Outcome measures

  1. Improvement in knowledge and skills of BLS/ACLS in MBBS Interns
  2. Retention of knowledge and skills after 6 months of training.



  Materials and Methods Top


Ethical clearance was obtained from the institutional ethical committee. All MBBS interns undergo BLS and ACLS training sessions during their internship orientation week. Interns willing to participate in the study were included in the study for two consecutive years, making the total interested participants to 150 students. Confidentiality was maintained.

Study conduct

  • The training program on BLS/ACLS consisting of theory lecture, skill demonstration, instructor-led discussion, case simulation, and hands-on training as per AHA ACLS/BLS Guidelines in English was conducted in RMC Skill laboratory at the start of the internship
  • Knowledge: Theoretical and practical knowledge about BLS and ACLS, was assessed before training, immediately after training and again at 6 months after training by a structured questionnaire containing 25 knowledge and practice questions (each given 1 mark for the correct answer and 0 for wrong answer) validated by two ACLS instructors, intensivist, cardiac anesthesiologist, physician. Multiple-choice questions on adult and pediatric airway, chest compressions (rate, depth, and site), order of resuscitation, drug administration, one-rescuer and two-rescuer recommendations, recent updates about guidelines, electrocardiogram rhythms, etc., were used. Questions on knowledge was divided and analyzed separately as: 7 questions for BLS, 11 questions for ACLS and 7 questions for Update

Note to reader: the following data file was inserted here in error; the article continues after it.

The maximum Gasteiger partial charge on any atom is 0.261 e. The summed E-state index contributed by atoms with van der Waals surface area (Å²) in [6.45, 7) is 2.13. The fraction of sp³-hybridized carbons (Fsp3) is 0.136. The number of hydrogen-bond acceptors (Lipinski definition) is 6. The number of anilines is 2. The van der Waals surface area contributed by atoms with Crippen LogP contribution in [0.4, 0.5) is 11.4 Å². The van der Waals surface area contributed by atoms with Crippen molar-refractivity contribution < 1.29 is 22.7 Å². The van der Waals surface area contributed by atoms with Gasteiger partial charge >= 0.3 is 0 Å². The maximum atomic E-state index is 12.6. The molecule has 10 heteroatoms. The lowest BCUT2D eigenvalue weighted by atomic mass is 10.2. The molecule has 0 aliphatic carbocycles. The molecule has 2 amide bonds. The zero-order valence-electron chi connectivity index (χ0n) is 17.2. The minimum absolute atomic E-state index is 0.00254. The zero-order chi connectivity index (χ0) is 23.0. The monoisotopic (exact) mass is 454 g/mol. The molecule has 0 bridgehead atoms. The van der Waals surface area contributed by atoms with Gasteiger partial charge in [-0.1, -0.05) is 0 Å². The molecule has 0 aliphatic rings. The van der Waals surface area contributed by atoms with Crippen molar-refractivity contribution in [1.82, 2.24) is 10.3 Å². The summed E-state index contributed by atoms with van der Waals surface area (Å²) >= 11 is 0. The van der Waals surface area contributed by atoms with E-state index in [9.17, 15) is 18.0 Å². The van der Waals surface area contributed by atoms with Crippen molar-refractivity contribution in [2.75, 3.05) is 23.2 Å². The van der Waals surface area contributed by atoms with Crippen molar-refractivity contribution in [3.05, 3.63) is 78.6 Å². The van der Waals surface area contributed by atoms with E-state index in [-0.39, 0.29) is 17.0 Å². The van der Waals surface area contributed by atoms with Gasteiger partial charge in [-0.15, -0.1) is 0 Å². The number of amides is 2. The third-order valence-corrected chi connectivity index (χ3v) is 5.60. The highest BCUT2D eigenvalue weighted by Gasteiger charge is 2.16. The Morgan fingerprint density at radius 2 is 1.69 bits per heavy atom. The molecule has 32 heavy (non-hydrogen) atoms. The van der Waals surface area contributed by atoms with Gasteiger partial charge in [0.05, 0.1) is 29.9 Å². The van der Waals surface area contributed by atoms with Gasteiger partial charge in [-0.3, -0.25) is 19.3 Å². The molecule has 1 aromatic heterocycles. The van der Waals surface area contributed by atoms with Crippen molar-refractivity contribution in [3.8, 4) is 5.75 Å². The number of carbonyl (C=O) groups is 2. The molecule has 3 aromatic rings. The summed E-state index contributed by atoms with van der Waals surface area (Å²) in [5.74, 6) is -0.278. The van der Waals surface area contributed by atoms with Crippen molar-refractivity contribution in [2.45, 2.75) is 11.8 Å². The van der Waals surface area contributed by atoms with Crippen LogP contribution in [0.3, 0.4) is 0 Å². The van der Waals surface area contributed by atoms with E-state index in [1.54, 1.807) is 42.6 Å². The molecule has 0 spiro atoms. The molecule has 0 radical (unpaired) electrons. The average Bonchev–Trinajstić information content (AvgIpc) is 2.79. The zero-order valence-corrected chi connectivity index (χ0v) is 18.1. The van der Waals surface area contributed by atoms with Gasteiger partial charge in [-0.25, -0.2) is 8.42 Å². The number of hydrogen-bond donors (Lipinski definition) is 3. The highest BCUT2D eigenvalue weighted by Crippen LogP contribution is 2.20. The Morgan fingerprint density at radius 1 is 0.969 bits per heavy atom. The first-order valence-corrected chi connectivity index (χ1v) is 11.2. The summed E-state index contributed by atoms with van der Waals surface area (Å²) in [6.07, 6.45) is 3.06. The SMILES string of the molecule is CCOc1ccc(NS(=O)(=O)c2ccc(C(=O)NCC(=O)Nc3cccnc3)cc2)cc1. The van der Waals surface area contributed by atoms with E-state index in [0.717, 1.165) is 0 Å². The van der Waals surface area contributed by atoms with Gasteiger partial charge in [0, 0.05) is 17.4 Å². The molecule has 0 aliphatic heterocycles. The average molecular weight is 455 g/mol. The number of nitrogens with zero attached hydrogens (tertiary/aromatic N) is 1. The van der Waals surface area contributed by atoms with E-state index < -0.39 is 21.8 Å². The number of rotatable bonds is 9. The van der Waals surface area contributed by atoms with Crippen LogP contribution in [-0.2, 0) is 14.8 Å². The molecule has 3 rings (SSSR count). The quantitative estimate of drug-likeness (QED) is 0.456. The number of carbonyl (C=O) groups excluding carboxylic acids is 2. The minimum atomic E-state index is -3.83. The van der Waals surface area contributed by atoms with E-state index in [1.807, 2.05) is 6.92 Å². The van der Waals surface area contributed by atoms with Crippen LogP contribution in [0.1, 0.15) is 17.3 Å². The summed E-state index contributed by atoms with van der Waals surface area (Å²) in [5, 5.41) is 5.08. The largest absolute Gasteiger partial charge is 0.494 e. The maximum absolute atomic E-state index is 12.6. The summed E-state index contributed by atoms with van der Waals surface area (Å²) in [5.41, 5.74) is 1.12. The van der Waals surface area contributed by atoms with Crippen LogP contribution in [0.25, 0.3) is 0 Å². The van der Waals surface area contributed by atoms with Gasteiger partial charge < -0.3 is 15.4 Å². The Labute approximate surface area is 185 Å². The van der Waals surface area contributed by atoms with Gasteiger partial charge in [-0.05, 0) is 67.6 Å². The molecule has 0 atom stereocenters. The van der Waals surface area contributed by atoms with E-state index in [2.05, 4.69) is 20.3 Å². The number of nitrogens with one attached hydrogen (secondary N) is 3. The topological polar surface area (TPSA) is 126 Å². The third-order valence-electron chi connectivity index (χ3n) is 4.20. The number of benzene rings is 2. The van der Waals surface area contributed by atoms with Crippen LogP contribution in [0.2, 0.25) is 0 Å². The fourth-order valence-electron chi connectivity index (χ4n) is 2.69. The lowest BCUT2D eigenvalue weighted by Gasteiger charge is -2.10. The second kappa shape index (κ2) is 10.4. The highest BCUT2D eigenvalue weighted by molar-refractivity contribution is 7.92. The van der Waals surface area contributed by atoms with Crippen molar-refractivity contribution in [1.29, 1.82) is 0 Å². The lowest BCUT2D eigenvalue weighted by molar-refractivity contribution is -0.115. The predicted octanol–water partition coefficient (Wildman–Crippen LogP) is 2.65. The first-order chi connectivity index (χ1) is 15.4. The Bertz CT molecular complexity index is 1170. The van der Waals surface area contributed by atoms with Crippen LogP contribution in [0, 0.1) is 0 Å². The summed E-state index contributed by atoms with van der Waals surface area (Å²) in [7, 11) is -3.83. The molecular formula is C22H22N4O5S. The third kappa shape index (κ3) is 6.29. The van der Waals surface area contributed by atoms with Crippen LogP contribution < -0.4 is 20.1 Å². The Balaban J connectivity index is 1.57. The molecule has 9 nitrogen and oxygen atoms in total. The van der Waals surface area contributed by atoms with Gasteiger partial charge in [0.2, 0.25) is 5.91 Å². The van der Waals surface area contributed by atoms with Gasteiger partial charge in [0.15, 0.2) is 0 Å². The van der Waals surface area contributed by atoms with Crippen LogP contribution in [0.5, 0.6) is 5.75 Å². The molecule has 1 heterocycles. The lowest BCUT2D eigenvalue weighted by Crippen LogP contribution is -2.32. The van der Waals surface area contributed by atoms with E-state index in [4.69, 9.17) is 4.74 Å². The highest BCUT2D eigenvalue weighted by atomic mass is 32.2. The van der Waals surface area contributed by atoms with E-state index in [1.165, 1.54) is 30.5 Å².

• Skills: The learned ability to carry out a task with predetermined results often within a given amount of time, energy, or both were assessed at the same time points as knowledge by structured observation of cardiopulmonary resuscitation (CPR) performance skills on Adult manikin by an ACLS instructor. A checklist containing 15 points was used to assess the Skills, which included steps from scene safety to identifying cardiac arrest, giving proper CPR, using bag-mask device and using defibrillator correctly. (1 mark for correct and 0 for not performing correct or not performing at all) was used. The maximum marks in skill tests were thus 15 marks.
  • Skill was also assessed using the Laerdal CPRQ Manikin with skill guide.